I make the most unrealistic and gut-destroying roller coaster my mind can imagine. It’s twisted, it’s fast, it dives under the ground, and scrapes the sky. I can’t imagine that any human being could withstand the g-forces a coaster like this would exert on their body, but it wasn’t this moment that sold me on Planet Coaster.
It wasn’t till I played with the dirt that I knew this was something special.
It’s odd to spend any length of time talking about the terrain in a game centered around building roller coasters and managing a theme park, but the makers of Elite Dangerous have done something amazing — they made everything easy.
Developer Frontier Studios set out to make a coaster creator for a new generation, and they have clearly suffered many of the same frustrations that past products brought to the table. Sure, they could all build serviceable roller coasters, but the terrain systems were clunky at best. I’d spend an inordinate amount of time creating a beast of a roller coaster only to spend twice as long fighting with the design tools to put the smallest hills or valleys in. Pushing a coaster underground, running it through a building, or having it cross anywhere near one another was often more effort than it was worth. It’s here that Planet Coaster differentiates itself.
While this preview is based entirely off of only the second Alpha pre-release of the game, it is already shockingly simple to create just about any sort of landscape you could imagine. Best of all, you can do it after you’ve built your coaster.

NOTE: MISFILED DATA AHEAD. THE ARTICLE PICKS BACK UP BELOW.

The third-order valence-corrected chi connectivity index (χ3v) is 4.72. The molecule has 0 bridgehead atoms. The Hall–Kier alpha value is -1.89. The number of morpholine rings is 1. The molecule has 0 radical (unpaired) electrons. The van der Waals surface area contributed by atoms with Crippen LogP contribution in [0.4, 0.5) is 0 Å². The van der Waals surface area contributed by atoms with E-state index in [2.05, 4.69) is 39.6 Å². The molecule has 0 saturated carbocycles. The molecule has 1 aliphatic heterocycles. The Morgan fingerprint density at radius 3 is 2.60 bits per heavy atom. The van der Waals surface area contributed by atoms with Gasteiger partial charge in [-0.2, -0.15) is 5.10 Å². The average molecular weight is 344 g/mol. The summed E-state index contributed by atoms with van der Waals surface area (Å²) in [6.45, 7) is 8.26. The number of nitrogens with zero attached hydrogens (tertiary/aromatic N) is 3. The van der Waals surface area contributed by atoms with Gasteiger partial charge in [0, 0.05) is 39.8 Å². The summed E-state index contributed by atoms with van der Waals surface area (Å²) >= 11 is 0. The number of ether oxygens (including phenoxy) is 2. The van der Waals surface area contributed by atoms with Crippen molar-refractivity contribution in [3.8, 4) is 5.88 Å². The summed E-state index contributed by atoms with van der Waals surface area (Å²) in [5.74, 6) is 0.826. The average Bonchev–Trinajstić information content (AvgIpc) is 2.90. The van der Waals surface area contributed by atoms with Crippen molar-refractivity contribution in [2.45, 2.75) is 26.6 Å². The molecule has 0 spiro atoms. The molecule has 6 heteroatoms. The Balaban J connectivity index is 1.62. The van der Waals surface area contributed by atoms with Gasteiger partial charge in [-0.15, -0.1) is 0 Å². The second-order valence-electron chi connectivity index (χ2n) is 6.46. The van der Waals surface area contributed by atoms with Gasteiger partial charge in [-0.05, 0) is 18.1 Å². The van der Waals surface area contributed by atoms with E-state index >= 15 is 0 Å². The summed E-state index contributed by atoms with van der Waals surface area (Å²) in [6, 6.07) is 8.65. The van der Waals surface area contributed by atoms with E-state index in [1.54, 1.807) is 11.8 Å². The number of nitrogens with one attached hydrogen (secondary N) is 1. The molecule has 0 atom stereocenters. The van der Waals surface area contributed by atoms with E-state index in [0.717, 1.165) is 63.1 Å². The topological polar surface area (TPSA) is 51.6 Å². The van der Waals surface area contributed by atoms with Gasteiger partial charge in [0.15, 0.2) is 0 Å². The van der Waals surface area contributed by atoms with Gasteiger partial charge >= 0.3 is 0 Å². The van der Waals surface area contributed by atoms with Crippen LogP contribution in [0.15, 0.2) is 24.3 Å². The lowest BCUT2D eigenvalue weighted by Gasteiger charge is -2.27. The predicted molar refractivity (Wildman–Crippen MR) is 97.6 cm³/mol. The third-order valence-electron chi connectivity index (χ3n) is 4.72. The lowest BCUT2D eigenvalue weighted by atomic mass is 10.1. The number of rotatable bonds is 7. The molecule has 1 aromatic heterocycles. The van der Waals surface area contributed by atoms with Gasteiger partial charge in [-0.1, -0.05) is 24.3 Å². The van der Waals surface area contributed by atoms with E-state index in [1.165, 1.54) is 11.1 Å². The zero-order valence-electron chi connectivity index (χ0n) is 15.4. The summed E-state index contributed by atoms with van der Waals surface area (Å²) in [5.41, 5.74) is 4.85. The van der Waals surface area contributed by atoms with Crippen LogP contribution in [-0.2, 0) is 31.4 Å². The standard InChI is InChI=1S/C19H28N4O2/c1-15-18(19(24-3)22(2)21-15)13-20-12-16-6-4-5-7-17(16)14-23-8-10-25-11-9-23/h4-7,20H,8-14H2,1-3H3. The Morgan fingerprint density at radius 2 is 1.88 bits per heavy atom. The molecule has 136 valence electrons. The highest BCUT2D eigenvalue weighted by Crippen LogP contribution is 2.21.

Using the Terrain Tool, you can simply ‘grab’ the terrain and, using a brushing motion, build up earth around your objects. If you’d like a clamshell-esque dome over your restaurant, simply drag until the result is the desired shape. When applied to a roller coaster that is already in place, the terrain will automatically form around the track, ensuring nobody bumps their head. Rather than describing it in great detail, I’d rather show you what that looks like in motion:
While this Alpha 2 is bare bones in terms of customization, there are already absolutely amazing things being done with it. One Redditor (RudiRennkamel) built Optimus Prime out of 65,000 pieces (you can check out a timelapsed version here), and another (enjoyFitz) created a Viking ship out of 1250 parts. (image here) But what if you don’t have the ingenuity or time to create something so incredible? In Alpha 3, Planet Coaster will support blueprints, allowing players to import the creations of others into their park.
There is a great deal more to do in developing Planet Coaster so that it’ll be ready for prime time this fall, but it’s already better than any coaster builder ever made. For a game to hit such a high benchmark this early is a testament to the hard work of the teams at Frontier. It’s amazing what they’ve accomplished already, and with the addition of Steam Workshop support, the sky is truly the limit.
Stay tuned for additional reports on Planet Coaster as it progresses through what has to be the most functional Alpha I’ve ever seen. If you are a coaster-head like I am, or you just enjoy managing your own park, Planet Coaster raises the bar.
Planet Coaster is coming to PC in Q4 of 2016, and will come to Steam on August 23rd for Early Access.